Review: Physics House Band ‘Horizons/Rapture’

At some point in the early hours of April 8th news reach The Ritz Hotel that both Us Baby Bear Bones and The Physics House Band would be releasing new material later that day. UBBB brought out a new video, while The Physics House Band were having their EP streamed a week before release (pre-order here). The excitement was clearly too much for Baroness Thatcher and she sucummbed to a stroke. She left in her wake a populace only interested in expelling gas from their mouths and smashing keys with their fingers in relation to dead Tories. This was not a good environment for announcements but This Is Fake DIY went ahead and streamed the EP anyway.

Horizons/Rapture is the debut release from really nice shirt pioneers The Physics House Band and it’s bloody well damned good. Despite harking back to a time when prog fans sat around on LSD discussing Star Trek diplomacy in Klingon (I assume this is what they done, it’s what I would have done), they’re one of the most exciting and interesting bands Brighton has to offer.

This isn’t some EP arsed out just to get some recordings into the public domain. This kind of thing takes preparation, planning and a lot of work. Horizons/Raptures works as one body; each track blends into the next and that’s always a smart touch to add. It’s refreshing to hear a debut product that has clearly been given a lot of thought rather than the usual rushed feeling most others have (not that that is always a bad thing of course).

It’s impossible to talk about The Physics House Band without commenting on just how talented all three members are. Major compliments have to be given to any drummer in a band who probably consider 11/7 a perfectly normal time signature. If you have no idea what that means just try and tap along to the sound of a modem connecting to the internet and then imagine doing that with a whole drumkit and not sounding like you’re having a fit. I’ve seen the band play live and I don’t think I heard the drummer, Dave Morgan, drop a beat, and that’s more than you can say for drummers in general, let alone ones playing this type of music.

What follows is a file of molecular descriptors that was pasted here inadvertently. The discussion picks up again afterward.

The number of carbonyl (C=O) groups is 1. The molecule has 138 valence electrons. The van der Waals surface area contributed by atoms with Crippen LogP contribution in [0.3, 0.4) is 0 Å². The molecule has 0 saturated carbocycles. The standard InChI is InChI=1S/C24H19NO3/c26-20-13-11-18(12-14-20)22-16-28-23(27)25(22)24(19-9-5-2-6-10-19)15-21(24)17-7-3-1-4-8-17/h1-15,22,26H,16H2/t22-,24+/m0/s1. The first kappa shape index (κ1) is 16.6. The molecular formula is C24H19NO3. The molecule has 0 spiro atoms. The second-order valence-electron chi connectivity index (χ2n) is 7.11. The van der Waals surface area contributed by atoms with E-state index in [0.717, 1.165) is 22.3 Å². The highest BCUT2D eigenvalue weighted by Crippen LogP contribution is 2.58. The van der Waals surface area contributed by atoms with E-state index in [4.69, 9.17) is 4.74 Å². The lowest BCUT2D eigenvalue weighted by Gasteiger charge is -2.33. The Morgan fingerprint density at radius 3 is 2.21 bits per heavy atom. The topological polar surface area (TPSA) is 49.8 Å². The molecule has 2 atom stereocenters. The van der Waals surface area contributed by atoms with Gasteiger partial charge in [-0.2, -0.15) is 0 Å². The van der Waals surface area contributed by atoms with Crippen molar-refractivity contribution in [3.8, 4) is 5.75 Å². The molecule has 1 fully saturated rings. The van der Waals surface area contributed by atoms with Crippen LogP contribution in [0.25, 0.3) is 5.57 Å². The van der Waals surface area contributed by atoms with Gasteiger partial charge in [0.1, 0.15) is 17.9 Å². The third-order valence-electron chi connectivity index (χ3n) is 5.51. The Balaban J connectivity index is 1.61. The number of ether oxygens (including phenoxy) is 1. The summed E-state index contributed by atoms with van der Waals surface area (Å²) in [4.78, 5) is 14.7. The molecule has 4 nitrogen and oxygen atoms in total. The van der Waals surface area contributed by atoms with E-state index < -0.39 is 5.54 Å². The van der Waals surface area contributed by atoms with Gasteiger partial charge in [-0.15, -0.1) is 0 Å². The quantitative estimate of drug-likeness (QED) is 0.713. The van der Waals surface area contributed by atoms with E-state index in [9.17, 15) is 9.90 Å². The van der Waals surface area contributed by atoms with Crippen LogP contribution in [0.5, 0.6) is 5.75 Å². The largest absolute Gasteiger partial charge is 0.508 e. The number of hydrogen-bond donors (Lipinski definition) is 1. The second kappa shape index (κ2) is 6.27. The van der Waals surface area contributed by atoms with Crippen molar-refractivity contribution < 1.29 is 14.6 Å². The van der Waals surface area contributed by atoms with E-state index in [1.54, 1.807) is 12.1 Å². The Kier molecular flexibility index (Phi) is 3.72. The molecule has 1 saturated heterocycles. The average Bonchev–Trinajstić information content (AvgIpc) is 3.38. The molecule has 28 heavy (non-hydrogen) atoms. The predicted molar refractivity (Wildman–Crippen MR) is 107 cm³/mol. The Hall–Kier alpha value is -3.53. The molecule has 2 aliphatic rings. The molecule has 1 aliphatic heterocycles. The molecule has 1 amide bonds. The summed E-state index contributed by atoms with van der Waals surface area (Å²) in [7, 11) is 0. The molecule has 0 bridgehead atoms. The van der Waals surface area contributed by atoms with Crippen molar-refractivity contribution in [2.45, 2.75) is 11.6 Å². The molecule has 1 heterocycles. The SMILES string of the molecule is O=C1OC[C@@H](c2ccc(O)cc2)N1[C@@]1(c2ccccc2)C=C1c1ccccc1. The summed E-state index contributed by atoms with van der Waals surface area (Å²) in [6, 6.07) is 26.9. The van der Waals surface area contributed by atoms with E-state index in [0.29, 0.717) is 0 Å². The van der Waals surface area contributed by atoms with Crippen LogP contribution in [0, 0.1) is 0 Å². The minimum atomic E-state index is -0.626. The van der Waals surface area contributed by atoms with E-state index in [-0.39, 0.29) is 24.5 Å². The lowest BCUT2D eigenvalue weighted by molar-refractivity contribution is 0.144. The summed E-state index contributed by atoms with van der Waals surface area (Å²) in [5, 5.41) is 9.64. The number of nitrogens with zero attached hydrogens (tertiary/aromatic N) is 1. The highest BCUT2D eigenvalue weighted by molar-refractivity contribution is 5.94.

That isn’t to take anything away from bassist, Adam Hutchinson, or keyboardist and guitarist, Sam Organ. They’re both still playing in this complex style at blistering speeds. Hutchinson is just so on it throughout that it’s incredible. Playing the lines and runs he does while emphasising the beats necessary takes an insane amount of skill. I would lay the blame of a prog band sounding danceable on him. Organ on the other hand has the speedy fingers of a pickpocket on cocaine. The pace he keeps on the keyboard is tiring just to listen to, while he throws out some incredible licks on the guitar which he smartly keeps sparse.

This whole EP is fraught with energy and, most importantly of all, power. This is what stands it apart from a lot of navel-gazing bands who are high on musicianship. This isn’t just about mental time signatures and impossible seeming flurries of dexterity; they’re not content to rely on that. This is about hard-hitting music that makes you want to throw yourself about a bit even if you miss the drop every time.

Mentioning that the band has prog, math or jazz influences will put some people off, but it shouldn’t. This isn’t pretentious music even though pretty much everything I’ve said suggests it should be. This is a fucking hard sounding band that have added some complexity to their sound. Why the hell should we all be settling for continuous 4/4 anyway? Go and bloody well challenge yourself for once, you cave-dweller.

As an end note, while looking up whether prog fans did talk about Star Trek all the time I discovered someone has in fact written prog songs dedicated to both Worf and Data. Are they better than Horizons/Rapture? The answer is yes.

By Joshua Danton Boyd